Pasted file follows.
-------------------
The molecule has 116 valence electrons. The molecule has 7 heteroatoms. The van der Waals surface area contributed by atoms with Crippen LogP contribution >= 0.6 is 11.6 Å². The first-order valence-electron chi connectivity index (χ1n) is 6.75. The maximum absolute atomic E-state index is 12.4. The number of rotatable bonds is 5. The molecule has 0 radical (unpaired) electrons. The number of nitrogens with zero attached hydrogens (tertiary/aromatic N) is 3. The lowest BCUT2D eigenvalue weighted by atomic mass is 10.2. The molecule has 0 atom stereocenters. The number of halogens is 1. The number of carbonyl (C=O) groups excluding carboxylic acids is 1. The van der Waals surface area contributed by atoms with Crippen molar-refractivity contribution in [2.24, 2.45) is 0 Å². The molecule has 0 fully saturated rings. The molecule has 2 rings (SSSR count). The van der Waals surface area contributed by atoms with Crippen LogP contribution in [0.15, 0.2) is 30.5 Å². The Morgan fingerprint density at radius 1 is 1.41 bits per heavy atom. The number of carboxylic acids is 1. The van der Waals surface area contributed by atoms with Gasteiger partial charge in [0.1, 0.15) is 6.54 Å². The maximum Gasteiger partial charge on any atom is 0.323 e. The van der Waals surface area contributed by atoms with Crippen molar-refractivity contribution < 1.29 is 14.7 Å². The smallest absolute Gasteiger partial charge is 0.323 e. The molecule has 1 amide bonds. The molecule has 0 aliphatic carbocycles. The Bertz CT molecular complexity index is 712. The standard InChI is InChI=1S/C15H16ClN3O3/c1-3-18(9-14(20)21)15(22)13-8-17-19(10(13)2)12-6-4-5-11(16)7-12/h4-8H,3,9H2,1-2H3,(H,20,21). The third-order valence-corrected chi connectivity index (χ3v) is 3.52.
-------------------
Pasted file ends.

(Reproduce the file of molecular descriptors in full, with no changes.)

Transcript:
The molecule has 116 valence electrons. The molecule has 7 heteroatoms. The van der Waals surface area contributed by atoms with Crippen LogP contribution >= 0.6 is 11.6 Å². The first-order valence-electron chi connectivity index (χ1n) is 6.75. The maximum absolute atomic E-state index is 12.4. The number of rotatable bonds is 5. The molecule has 0 radical (unpaired) electrons. The number of nitrogens with zero attached hydrogens (tertiary/aromatic N) is 3. The lowest BCUT2D eigenvalue weighted by atomic mass is 10.2. The molecule has 0 atom stereocenters. The number of halogens is 1. The number of carbonyl (C=O) groups excluding carboxylic acids is 1. The van der Waals surface area contributed by atoms with Crippen molar-refractivity contribution in [2.24, 2.45) is 0 Å². The molecule has 0 fully saturated rings. The molecule has 2 rings (SSSR count). The van der Waals surface area contributed by atoms with Crippen LogP contribution in [0.15, 0.2) is 30.5 Å². The Morgan fingerprint density at radius 1 is 1.41 bits per heavy atom. The number of carboxylic acids is 1. The van der Waals surface area contributed by atoms with Gasteiger partial charge in [0.1, 0.15) is 6.54 Å². The maximum Gasteiger partial charge on any atom is 0.323 e. The van der Waals surface area contributed by atoms with Crippen molar-refractivity contribution < 1.29 is 14.7 Å². The smallest absolute Gasteiger partial charge is 0.323 e. The molecule has 1 amide bonds. The molecule has 0 aliphatic carbocycles. The Bertz CT molecular complexity index is 712. The standard InChI is InChI=1S/C15H16ClN3O3/c1-3-18(9-14(20)21)15(22)13-8-17-19(10(13)2)12-6-4-5-11(16)7-12/h4-8H,3,9H2,1-2H3,(H,20,21). The third-order valence-corrected chi connectivity index (χ3v) is 3.52.